The problem of dialogue in a pluralistic context becomes particularly complex when the religious aspect is an object of attention. Religious convictions cannot be characterised by mere external features. Religious behaviour is not only to be understood at the level of action, but on the level of intention as well. Therefore, at first sight, it may seem problematic to speak of interreligious dialogue.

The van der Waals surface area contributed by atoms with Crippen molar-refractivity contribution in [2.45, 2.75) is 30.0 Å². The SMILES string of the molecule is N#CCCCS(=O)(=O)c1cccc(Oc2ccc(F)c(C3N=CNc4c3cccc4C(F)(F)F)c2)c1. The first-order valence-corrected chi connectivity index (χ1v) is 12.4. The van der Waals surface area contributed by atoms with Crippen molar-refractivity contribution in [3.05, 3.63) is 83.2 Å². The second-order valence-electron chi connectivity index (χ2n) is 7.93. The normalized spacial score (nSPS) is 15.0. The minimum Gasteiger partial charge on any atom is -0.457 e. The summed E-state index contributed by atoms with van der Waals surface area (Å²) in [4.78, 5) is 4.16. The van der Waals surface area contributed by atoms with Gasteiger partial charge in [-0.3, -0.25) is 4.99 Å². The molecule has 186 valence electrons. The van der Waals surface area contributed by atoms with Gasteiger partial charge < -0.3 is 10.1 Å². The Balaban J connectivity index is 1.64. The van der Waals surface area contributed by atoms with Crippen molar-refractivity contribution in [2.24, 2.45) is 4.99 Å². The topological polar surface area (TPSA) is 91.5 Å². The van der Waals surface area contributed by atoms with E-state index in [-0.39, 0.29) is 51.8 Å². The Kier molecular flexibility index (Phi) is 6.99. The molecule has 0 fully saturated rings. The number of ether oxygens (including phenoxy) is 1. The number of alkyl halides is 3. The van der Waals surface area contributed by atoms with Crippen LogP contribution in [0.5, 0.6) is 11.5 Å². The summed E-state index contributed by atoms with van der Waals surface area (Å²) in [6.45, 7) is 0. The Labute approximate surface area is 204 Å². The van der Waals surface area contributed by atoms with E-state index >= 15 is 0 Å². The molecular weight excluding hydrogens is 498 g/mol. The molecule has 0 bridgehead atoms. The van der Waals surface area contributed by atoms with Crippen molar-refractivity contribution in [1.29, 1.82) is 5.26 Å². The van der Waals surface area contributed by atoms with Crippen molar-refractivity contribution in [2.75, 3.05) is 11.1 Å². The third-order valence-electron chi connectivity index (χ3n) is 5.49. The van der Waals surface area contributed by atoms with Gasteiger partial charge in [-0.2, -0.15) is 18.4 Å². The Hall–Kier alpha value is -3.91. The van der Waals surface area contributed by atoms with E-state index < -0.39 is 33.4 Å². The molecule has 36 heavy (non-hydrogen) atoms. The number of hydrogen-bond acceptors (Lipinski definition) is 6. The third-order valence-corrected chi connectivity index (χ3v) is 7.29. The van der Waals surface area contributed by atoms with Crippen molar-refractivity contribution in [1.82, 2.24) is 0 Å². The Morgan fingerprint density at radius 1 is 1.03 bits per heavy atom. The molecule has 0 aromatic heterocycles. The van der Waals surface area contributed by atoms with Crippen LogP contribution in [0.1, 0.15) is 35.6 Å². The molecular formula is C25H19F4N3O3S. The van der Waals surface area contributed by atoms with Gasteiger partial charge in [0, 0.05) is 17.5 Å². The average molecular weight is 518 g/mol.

Notwithstanding universal human rights, the impact of religion on today‟s world still remains strong albeit sometimes unpredictable. Their influence can be quite diverse though. We can emphasise both the positive and negative effects of religion in the public square. If one looks at John Paul II, Desmond Tutu, or the Dalai Lama, one could definitely affirm the essential role of religion in keeping peace. However, the tragedy that happened in September 2001 in the USA evokes precisely the opposite impression. Therefore, interreligious dialogue is no simple issue, because of the necessity to find a common background among fundamentalists who are open to dialogue with, of course, secularist theorists. The reality of religious pluralism and primacy of individualism in religious convictions seems to be a serious obstacle to achieving dialogue at the international level. In this context, one way of dealing with this task is via the politics of respect, which is not always straightforward.